08 Nov Quick Facts about Equine Herpesviruses (EHV and EHM)
Many questions were brought up when both Camelot Events and Langer Equestrian cancelled or moved their last shows of the season due to an outbreak of Equine Herpesviruses or EHV. While studying for the horsemastership quiz this year, we discussed EHV and the vaccinations required to prevent it, but I felt we didn’t have enough facts to understand why the quarantine was enforced and what can be done to prevent such outbreak in the future. I spent the next week researching the topic, so that I may share it with all of you.
According to a factsheet published by the Equine Disease Communication Center (EDCC), EHV is a common virus that is spread from horse to horse through contact with nasal discharge or spread as aerosol droplets. Horses can also contract the virus by coming into contact with contaminated surfaces, including people, clothing, tack, feed, water, and transportation vehicles. The virus can remain dormant for the lifespan of the horse but reactivation is possible from stress such as transport or new activity.
Clinical signs for both strains of the virus are the same and they include:
- Nasal discharge
- Neonatal Death
- Neurologic disease
EHV usually causes a flu-like illness in the horse. Supportive care and rest are the main treatments. Non-steroidal anti-inflammatory medications, such as Bute or Banamine control fever, pain and inflammation. In most cases, horses recover from EHV in a few weeks and once fully rested, they can gradually return to work. Some of the research suggests that older horses, with regular vaccinations, over time develop stronger immunity and can recover faster and easier than younger horses.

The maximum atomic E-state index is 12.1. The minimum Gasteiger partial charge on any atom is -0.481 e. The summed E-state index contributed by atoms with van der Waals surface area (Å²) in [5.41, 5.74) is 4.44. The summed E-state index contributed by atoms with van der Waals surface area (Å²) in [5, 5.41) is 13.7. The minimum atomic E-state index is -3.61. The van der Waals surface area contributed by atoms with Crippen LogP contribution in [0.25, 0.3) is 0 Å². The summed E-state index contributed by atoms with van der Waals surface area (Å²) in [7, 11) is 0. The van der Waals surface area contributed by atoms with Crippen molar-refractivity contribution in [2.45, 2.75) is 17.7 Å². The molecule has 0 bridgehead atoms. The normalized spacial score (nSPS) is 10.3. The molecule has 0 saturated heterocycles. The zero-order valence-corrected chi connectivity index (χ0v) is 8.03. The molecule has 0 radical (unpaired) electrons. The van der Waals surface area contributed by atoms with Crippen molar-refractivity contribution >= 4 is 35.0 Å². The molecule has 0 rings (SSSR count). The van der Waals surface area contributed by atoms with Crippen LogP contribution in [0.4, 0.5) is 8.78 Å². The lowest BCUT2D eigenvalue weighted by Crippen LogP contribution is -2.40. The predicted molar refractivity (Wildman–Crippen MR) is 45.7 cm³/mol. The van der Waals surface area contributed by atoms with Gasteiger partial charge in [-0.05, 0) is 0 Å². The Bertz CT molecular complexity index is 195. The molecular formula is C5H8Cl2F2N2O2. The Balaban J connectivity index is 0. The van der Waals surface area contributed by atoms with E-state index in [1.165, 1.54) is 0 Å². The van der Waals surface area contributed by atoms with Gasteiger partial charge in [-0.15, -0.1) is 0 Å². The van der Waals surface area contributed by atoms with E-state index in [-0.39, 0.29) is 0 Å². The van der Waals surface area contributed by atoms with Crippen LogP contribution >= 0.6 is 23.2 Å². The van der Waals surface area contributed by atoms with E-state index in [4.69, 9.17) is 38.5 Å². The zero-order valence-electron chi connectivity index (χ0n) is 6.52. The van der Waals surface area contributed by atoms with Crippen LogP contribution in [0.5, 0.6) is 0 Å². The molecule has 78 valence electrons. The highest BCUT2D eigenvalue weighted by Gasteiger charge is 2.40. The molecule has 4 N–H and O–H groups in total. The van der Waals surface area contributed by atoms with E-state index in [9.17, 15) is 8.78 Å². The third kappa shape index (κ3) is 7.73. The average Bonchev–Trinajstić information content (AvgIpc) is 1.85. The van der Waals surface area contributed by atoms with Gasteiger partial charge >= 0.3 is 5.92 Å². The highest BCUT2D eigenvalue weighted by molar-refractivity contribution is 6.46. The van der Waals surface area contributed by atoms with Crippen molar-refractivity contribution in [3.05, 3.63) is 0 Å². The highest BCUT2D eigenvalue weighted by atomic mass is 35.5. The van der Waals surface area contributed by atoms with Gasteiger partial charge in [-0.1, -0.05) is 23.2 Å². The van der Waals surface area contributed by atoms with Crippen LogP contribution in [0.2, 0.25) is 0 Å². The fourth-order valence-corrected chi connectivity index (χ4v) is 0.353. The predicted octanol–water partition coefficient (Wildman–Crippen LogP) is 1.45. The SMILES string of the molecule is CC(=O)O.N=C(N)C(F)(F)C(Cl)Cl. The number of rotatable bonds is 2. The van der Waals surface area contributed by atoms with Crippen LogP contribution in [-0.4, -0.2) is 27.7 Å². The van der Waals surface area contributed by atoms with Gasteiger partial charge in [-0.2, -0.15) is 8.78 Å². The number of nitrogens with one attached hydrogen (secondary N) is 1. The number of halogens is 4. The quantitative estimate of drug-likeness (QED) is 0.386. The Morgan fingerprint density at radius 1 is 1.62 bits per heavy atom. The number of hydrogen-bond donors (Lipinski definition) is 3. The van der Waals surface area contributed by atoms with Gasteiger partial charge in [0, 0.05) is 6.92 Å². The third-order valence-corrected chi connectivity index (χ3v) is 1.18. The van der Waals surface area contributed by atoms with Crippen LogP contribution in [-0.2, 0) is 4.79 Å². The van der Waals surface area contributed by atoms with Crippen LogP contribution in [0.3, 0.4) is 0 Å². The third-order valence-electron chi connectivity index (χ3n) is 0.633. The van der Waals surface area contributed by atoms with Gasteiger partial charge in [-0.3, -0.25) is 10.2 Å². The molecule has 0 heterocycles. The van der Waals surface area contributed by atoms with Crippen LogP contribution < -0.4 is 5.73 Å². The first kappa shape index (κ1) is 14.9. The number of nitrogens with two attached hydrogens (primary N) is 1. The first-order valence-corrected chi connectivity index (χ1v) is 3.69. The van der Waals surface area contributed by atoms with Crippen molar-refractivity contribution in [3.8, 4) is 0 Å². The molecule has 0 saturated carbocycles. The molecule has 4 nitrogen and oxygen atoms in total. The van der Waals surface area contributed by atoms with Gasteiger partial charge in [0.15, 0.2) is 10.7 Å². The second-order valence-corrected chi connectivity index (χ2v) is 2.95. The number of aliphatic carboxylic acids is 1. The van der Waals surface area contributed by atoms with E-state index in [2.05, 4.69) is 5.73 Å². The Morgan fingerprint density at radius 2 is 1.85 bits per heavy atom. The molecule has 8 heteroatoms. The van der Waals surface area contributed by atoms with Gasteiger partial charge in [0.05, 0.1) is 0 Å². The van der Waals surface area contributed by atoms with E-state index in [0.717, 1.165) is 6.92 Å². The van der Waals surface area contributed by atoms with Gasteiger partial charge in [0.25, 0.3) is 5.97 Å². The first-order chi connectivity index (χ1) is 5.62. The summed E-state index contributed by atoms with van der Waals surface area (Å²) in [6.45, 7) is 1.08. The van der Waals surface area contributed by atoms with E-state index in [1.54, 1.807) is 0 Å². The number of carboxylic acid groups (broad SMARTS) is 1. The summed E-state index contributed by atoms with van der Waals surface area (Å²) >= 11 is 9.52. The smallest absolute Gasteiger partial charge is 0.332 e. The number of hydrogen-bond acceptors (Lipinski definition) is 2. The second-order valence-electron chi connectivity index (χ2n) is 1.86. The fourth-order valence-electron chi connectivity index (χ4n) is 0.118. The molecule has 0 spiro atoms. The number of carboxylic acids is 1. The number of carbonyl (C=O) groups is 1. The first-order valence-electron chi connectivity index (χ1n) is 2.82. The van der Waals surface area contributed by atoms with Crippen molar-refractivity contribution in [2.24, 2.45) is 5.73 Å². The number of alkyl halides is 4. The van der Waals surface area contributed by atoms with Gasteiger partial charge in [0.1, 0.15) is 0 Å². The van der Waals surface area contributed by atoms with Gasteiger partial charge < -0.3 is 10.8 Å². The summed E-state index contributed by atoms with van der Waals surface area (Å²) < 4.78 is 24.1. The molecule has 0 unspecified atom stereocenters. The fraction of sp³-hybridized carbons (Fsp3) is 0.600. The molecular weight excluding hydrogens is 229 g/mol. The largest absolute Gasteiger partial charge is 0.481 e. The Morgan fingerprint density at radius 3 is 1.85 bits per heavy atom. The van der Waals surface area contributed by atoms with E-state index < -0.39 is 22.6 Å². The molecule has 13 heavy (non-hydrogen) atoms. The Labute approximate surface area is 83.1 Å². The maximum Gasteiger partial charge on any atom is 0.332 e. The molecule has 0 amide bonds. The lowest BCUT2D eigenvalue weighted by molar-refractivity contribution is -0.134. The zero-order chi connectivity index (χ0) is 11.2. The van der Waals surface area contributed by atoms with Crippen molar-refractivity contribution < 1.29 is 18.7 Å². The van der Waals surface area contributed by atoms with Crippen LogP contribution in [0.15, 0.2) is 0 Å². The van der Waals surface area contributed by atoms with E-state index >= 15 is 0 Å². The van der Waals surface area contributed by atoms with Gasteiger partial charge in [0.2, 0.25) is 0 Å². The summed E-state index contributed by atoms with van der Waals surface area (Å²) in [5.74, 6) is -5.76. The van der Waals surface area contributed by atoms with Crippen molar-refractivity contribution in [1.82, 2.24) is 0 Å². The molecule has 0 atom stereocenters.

But in some cases, as Debra Sellon, DVM, reported in the Practical Horseman Magazine, the virus damages blood vessels in the brain and spinal cord, producing a deadly neurologic disease called Equine Herpesvirus Myeloencephalopathy or EHM. Neurologic signs may include lack of coordination, hind-end weakness, diminished tail tone or unwillingness to rise. Horses who remain able to stand usually recover. The outlook is not so good for those who go down and can’t rise.
There are few different strains of EHV as well. EHV-1 and EHV-4 for instance are relatively common strains but the neurologic form of either EHV-1 or EHV-4, called Equine Herpesvirus Myeloencephalitis or EHM is very rare.
Currently vaccinations are available for prevention of EHV-1 and EHV-4 but as EDCC reports “there is no vaccine labeled for the prevention of the neurologic form or EHM”.
Since this virus can cause an epidemic in the facilities with multiple horses that have close contact, a quarantine of both horses and the facility is critical. This is exactly what has been happening at LAEC since November 3rd. It was found that a 5 year-old Saddlebred displaying severe neurologic signs and a 10 year-old Saddlebred in Los Angeles County displaying moderate neurologic signs were confirmed positive for the strain, EHV-1. The two confirmed positive horses, along with four other horses, returned to California on October 30th from a horse show in Las Vegas, NV. Due to the severity of clinical signs, the 5-year-old horse was euthanized on November 3, 2016.
As of November 14th, 2016, 12 horses have been quarantined in total. To date, there have been seven confirmed cases of EHM. Enhanced biosecurity measures are in place in all barns under quarantine and all horses’ temperatures are monitored twice daily. California Department of Food and Agriculture,CDFA, veterinarians, livestock inspectors and USDA animal health technicians continue to monitor the quarantine.
Elvenstar is very consistent about vaccinating for EHV twice a year, but will be taking extra precautions during this outbreak by not attending any further competitions until the California Dept. Of Food And Agriculture and the state veterinarians have declared the outbreak over and lifted all quarantines. This is the safest way to keep our horses at the lowest risk of infection.